I had expected to have to fill it all out on paper as I had a whole series of extra forms that had to be filled in and changes that had to be made on the main declaration, but was pleasantly surprised to be able to do it on the internet. Anyone is able to submit their declaration online - all you need is your national identity number and the code printed on your tax declaration, enabling you to make a few basic changes to the form.

E-legitimation (or e-ID) on the other hand opens up a whole range of opportunities. E-ID is a certificate downloaded off the net onto your computer and in conjunciton with your password it enables you to identify yourself when dealing with many of the government institutions. I'm sure it sends shivers down the spines of all the internet-security-skeptics but it requires the user to have both the downloaded certificate and the password.

So with my e-ID I was not only able to go in and fill out all the forms electronically but I could save them and go back and make changes. What's more I can still go back and make changes up until June something - but then there is no guarantee of getting your return back before Midsummer. It takes away the panic - as long as you get it in by May 4th you can procrastinate a little longer.....

I found it fairly easy to navigate my way through the documents and fill in all the required information - not bad for someone who used to have a phobia!! And was able to ask a very accommodating friend for help with the bits I didn't quite understand. All in all I have to say it is a whole lot easier than it was when I ran a business 10 years ago - which confirms the promises over the years of simplifying things for small business have been fulfilled - at least to some extent.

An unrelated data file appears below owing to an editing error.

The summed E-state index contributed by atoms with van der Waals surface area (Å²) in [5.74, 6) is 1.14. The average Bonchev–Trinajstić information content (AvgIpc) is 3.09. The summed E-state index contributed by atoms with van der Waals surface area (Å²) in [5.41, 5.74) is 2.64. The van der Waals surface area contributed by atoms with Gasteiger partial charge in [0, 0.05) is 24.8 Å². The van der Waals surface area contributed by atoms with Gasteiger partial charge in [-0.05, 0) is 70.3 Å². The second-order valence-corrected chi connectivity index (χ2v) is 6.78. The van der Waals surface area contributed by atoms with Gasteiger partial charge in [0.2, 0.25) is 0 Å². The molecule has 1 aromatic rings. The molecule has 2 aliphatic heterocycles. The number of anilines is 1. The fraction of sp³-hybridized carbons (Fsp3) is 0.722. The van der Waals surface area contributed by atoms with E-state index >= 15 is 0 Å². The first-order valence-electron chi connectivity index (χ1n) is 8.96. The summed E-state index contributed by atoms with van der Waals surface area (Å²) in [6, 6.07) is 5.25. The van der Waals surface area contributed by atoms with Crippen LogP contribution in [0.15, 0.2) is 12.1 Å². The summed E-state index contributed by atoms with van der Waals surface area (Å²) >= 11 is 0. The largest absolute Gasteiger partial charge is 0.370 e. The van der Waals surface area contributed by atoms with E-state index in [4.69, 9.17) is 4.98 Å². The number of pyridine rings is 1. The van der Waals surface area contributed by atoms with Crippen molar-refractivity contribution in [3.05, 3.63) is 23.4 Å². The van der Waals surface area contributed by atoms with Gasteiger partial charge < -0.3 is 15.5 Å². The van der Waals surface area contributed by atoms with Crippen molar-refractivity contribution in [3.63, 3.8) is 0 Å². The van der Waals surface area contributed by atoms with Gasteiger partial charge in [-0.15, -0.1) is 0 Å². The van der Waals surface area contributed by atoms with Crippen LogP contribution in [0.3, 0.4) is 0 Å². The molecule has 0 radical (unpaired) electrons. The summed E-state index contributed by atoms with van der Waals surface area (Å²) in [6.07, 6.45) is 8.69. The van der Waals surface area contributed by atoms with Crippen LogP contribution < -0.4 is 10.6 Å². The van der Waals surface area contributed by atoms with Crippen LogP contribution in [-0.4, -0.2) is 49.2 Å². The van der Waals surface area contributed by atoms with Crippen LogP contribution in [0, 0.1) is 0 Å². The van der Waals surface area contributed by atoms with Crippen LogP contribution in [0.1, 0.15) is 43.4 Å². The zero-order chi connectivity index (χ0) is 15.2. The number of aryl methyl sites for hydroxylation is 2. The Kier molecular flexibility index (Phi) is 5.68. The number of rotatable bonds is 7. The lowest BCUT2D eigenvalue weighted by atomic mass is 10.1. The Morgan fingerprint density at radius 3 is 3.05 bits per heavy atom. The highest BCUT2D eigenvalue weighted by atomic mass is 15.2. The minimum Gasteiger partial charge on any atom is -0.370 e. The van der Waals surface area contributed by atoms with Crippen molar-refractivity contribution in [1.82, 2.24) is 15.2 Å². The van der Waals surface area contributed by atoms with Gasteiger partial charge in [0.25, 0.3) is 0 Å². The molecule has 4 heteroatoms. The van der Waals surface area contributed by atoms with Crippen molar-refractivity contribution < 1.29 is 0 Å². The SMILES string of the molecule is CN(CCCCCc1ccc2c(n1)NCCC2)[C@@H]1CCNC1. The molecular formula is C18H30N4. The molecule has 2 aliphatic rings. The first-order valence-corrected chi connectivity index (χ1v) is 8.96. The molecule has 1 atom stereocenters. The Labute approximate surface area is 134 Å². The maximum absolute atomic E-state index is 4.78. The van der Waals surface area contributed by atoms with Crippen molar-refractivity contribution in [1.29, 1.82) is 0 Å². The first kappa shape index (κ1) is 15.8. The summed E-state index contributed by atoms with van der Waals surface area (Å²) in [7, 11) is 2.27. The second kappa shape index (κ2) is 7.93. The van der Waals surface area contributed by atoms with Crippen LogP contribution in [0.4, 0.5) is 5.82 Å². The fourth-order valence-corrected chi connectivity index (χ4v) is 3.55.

According to Internet World 3.6 million people had submitted their declaration electronically as of Sunday night. As I sat there Monday without any problems accessing my documentation I couldn't help but wonder what sort of capacity Skatteverket had and would love to know how many others were online at the same time as I was. Despite this record number of internet users only some 857 000 had used their e-ID so far and the overall figures were 5% under the anticipated 60% and much lower that the long term goal of 80%. I wonder how long it will be before they stop sending out the paper declarations?

As Lars Epstein says: The party on Söder on tax day is over. Click on this photo to see his photos of the deserted streets. The party it well and truly over!

Monday, 4 May 2009

Our Walpurgis Night

For those not familiar with our long weekend it was Walpurgis Night on Thursday night - as always on the 30th of April. As with most festivities in this country it is a pre-Christian tradition celebrated by many around the country and beyond. Walpurgis night is bonfire night!For Swedes of today it signals spring in all its glory. And you only know what that really means after having been here all winter and truely experiencing spring in all its glory. Valborg as we affectionately refer to it is practical almost as much as it is symbolic, as it offers a chance to burn the garden waste after the spring clean-up and pruning of the bushes and trees. It is also a opportunity to bring people together, for local organisations to sell lotto tickets and raise some money and to celebrate the approaching good weather - approaching I say because it is rarely good weather on Valborg. This year was an exception and although it was typically colder on Thursday night it was much milder and clearer than I have ever known it.